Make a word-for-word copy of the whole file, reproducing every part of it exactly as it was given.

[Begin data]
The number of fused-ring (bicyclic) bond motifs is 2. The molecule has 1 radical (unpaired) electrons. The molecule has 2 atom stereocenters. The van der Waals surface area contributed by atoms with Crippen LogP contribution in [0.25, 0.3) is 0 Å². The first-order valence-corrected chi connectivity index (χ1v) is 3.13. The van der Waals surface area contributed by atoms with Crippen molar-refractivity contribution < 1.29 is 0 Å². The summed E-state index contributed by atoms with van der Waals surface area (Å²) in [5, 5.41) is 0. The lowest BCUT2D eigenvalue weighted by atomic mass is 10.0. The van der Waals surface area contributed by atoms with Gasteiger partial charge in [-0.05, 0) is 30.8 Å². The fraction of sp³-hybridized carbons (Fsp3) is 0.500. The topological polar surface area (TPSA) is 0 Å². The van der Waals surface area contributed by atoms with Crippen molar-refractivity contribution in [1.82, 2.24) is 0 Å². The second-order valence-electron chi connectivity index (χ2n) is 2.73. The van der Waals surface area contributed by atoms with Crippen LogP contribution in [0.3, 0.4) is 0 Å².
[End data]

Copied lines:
The number of fused-ring (bicyclic) bond motifs is 2. The molecule has 1 radical (unpaired) electrons. The molecule has 2 atom stereocenters. The van der Waals surface area contributed by atoms with Crippen LogP contribution in [0.25, 0.3) is 0 Å². The first-order valence-corrected chi connectivity index (χ1v) is 3.13. The van der Waals surface area contributed by atoms with Crippen molar-refractivity contribution < 1.29 is 0 Å². The summed E-state index contributed by atoms with van der Waals surface area (Å²) in [5, 5.41) is 0. The lowest BCUT2D eigenvalue weighted by atomic mass is 10.0. The van der Waals surface area contributed by atoms with Gasteiger partial charge in [-0.05, 0) is 30.8 Å². The fraction of sp³-hybridized carbons (Fsp3) is 0.500. The topological polar surface area (TPSA) is 0 Å². The van der Waals surface area contributed by atoms with Crippen molar-refractivity contribution in [1.82, 2.24) is 0 Å². The second-order valence-electron chi connectivity index (χ2n) is 2.73. The van der Waals surface area contributed by atoms with Crippen LogP contribution in [0.3, 0.4) is 0 Å².